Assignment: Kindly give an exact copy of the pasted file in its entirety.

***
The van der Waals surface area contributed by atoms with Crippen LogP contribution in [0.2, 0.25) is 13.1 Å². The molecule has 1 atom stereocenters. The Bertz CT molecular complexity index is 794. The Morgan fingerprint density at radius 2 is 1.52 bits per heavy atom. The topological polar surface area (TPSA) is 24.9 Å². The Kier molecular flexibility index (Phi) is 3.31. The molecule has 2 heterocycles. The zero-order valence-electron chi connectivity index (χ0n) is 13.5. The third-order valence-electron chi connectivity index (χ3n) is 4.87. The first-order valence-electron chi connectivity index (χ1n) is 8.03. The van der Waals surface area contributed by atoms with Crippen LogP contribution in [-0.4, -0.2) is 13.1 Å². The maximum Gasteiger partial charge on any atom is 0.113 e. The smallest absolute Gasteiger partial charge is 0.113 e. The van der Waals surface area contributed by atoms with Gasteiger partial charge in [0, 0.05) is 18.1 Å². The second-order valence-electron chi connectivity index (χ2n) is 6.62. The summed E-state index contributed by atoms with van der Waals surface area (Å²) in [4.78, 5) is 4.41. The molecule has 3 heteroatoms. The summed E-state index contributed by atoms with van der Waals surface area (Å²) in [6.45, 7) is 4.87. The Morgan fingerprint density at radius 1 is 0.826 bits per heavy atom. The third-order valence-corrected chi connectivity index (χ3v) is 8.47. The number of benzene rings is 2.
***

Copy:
The van der Waals surface area contributed by atoms with Crippen LogP contribution in [0.2, 0.25) is 13.1 Å². The molecule has 1 atom stereocenters. The Bertz CT molecular complexity index is 794. The Morgan fingerprint density at radius 2 is 1.52 bits per heavy atom. The topological polar surface area (TPSA) is 24.9 Å². The Kier molecular flexibility index (Phi) is 3.31. The molecule has 2 heterocycles. The zero-order valence-electron chi connectivity index (χ0n) is 13.5. The third-order valence-electron chi connectivity index (χ3n) is 4.87. The first-order valence-electron chi connectivity index (χ1n) is 8.03. The van der Waals surface area contributed by atoms with Crippen LogP contribution in [-0.4, -0.2) is 13.1 Å². The maximum Gasteiger partial charge on any atom is 0.113 e. The smallest absolute Gasteiger partial charge is 0.113 e. The van der Waals surface area contributed by atoms with Gasteiger partial charge in [0, 0.05) is 18.1 Å². The second-order valence-electron chi connectivity index (χ2n) is 6.62. The summed E-state index contributed by atoms with van der Waals surface area (Å²) in [4.78, 5) is 4.41. The molecule has 3 heteroatoms. The summed E-state index contributed by atoms with van der Waals surface area (Å²) in [6.45, 7) is 4.87. The Morgan fingerprint density at radius 1 is 0.826 bits per heavy atom. The third-order valence-corrected chi connectivity index (χ3v) is 8.47. The number of benzene rings is 2.